Main difference of 4E D&D from 3.5

I’ve started DMing a little bit of 4E D&D.

4E is commonly reviled by fans of other editions as not being “real D&D.” There are good reasons for that. 4E changed a lot of things about how the previous editions worked and 5th edition was largely a reversion of those changes.

One of the biggest changes was making every class function in essentially the same way.

In 3.5 and previous editions, every class had subsystems in the rules for how their specific abilities were used and how those abilities progressed as your character got stronger. Those subsystems varied from extremely simple (fighters and rogues) to extremely complex (wizards and clerics).

That variation in complexity came along with a variation in power. At higher levels fighters are still doing pretty much the same thing and aren’t nearly as useful as they used to be at low levels. Meanwhile wizards can now summon a protective warrior that’s about as strong as his fighter friend and still have plenty of magic left over for whatever they want to do.

The problem is usually referred to as “linear fighters and quadratic wizards.” Continue reading

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Moving on From 3.5 Edition

4E D&D

Now that my long-running Xorian Wars campaign has concluded, what next?

I’ve been playing D&D 3.5 edition for more than a decade. I like the system, but I feel like its taken me as far as it can go.

If D&D were like any other product I’d say, “It’s time for an upgrade!” but pen-and-paper roleplaying games aren’t really like that.

Choosing a roleplaying system has more to do with personal preference than something being newer and having a larger number slapped on the cover. Continue reading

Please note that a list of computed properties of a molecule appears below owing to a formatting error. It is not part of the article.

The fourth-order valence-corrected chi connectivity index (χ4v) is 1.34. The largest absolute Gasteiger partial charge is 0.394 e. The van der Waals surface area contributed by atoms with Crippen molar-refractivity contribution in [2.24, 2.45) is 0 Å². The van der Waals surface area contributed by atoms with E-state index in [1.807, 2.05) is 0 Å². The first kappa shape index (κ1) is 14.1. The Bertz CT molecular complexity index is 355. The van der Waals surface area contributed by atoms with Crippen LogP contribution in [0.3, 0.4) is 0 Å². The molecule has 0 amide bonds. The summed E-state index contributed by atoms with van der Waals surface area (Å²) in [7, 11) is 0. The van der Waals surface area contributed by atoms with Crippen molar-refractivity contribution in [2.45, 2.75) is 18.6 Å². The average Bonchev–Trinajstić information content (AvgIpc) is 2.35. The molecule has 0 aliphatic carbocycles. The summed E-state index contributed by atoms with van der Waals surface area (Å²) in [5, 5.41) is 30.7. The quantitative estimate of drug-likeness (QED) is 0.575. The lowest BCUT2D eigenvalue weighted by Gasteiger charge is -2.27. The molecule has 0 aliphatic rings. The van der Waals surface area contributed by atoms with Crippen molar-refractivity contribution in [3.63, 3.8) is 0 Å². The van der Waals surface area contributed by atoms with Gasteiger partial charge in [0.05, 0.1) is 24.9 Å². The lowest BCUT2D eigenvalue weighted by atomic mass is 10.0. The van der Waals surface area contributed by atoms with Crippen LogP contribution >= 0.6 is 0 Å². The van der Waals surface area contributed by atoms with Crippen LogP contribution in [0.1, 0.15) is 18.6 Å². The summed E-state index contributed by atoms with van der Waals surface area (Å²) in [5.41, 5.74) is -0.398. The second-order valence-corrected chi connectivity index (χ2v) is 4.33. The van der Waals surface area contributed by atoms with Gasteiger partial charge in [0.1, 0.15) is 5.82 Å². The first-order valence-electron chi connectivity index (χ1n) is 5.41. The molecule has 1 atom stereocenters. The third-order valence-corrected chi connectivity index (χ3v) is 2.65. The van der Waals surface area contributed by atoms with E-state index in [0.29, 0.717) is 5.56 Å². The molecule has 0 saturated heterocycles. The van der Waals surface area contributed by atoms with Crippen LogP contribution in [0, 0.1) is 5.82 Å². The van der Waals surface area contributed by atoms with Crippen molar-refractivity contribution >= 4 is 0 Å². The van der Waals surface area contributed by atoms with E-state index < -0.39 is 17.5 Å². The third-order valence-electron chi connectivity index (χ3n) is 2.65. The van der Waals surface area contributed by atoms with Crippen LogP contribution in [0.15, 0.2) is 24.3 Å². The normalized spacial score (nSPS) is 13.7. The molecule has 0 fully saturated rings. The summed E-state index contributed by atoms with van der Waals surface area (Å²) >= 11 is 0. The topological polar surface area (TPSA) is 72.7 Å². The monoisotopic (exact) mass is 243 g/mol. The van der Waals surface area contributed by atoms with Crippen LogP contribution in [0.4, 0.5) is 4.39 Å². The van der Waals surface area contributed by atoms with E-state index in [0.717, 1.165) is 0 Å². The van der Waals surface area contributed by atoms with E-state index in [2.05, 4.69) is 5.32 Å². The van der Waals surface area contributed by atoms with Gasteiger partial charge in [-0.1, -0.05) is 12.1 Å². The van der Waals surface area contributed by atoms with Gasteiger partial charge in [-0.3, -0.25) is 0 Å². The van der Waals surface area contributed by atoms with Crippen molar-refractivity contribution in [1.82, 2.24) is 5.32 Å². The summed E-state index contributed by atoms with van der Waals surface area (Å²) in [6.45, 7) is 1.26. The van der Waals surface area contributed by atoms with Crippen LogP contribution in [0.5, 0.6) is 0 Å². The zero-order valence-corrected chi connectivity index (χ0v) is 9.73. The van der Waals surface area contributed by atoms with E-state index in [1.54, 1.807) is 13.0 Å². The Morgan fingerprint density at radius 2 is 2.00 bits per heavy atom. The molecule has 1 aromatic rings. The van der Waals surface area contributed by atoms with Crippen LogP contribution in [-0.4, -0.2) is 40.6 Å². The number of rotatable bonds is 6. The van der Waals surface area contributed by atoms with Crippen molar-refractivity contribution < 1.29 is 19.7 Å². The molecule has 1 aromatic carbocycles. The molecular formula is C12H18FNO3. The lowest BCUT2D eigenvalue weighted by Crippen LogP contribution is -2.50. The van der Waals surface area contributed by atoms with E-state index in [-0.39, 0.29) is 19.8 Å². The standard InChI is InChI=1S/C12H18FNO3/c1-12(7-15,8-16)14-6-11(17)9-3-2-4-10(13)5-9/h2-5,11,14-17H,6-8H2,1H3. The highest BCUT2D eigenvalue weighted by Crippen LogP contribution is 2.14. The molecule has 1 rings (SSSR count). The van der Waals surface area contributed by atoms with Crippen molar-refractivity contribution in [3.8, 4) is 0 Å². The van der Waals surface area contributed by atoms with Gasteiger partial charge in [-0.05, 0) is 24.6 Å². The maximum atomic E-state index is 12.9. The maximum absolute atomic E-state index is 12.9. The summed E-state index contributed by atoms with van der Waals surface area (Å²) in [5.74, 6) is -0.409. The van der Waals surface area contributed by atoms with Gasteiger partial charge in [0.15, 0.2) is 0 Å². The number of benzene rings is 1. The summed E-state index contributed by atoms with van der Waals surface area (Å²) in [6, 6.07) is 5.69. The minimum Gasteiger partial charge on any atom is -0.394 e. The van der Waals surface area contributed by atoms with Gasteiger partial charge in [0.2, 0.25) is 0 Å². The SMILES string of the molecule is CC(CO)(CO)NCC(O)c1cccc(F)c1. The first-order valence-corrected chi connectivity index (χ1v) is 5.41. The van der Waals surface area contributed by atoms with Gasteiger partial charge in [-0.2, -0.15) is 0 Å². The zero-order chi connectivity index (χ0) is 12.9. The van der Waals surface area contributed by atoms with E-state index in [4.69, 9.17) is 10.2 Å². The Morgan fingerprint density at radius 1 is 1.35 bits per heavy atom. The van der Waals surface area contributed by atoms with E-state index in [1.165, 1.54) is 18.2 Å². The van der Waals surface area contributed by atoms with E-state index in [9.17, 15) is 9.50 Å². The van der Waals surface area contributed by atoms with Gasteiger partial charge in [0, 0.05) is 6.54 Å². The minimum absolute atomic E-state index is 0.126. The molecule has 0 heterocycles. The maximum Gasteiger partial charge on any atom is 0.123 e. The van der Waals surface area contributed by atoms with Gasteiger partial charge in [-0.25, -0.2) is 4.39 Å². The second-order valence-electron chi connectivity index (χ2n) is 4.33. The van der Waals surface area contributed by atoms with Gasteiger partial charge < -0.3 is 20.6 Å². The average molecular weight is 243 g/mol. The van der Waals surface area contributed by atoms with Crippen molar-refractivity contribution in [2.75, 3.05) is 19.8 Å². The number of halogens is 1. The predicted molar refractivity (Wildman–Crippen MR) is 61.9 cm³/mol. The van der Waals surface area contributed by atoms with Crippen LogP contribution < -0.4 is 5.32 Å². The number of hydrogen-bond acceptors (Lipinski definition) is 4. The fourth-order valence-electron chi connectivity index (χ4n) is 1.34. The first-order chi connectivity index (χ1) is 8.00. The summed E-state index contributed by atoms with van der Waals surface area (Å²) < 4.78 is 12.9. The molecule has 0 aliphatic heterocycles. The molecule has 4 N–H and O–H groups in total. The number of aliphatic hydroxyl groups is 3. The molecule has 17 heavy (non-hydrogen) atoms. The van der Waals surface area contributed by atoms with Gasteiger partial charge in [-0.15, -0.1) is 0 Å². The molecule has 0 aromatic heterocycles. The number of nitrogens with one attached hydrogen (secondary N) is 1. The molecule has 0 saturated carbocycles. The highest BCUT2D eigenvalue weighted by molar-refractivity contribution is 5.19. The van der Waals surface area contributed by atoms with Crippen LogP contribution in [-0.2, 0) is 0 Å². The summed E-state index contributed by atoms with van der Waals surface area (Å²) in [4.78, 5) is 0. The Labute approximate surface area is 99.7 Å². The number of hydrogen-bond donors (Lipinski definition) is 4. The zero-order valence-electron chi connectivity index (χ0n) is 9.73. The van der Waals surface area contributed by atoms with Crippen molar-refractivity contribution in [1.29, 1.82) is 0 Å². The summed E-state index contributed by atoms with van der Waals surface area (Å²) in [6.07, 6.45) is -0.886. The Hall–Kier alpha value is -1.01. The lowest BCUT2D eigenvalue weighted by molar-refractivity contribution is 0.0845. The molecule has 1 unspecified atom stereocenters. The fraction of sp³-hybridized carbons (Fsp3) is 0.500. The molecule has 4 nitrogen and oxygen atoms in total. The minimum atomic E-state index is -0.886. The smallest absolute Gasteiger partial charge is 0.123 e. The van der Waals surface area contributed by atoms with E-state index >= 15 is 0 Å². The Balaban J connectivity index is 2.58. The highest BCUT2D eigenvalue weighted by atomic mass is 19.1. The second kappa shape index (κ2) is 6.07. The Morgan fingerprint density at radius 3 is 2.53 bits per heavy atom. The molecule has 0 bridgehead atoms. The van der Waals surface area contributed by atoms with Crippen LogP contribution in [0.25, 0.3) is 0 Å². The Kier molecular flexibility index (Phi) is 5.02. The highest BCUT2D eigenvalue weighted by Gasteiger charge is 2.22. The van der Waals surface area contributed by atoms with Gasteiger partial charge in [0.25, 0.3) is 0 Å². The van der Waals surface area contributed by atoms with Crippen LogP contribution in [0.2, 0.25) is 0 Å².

After the Dragon War: Shratalanda

Shratalanda was a mystery to the people of Cimmeria. No one knew how old Shratalanda was at the end of the Dragon War. She had emerged from nowhere to orchestrate the rebellion against the dragons’ rule. She was part of no community and had no family. Many suspected she was a god, one of the Fates, sent to walk the Earth and ensure that the proper events occurred. Others thought her simply an elf with the natural talent needed for psionic magic. Continue reading

The Greatest Showman Movie Review

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Hugh Jackman stars inĀ The Greatest Showman as P.T. Barnum, the man who starts the circus now known as the Ringling Bros Barnum and Bailey Circus.

As Barnum sets up his circus he must contend with bigotry and family drama that threatens to upset his career and his marriage.

The plot of the movie is fairly predictable for a musical and even more so given the source material. It comes as no surprise that Barnum’s circus is successful.

The weak plot leaves the enjoyment of the movie not in the story but in the storytelling. How good are the songs, the dances, the costumes, and the acting?

Simple answer, marvelous! I loved The Greatest Showman! Continue reading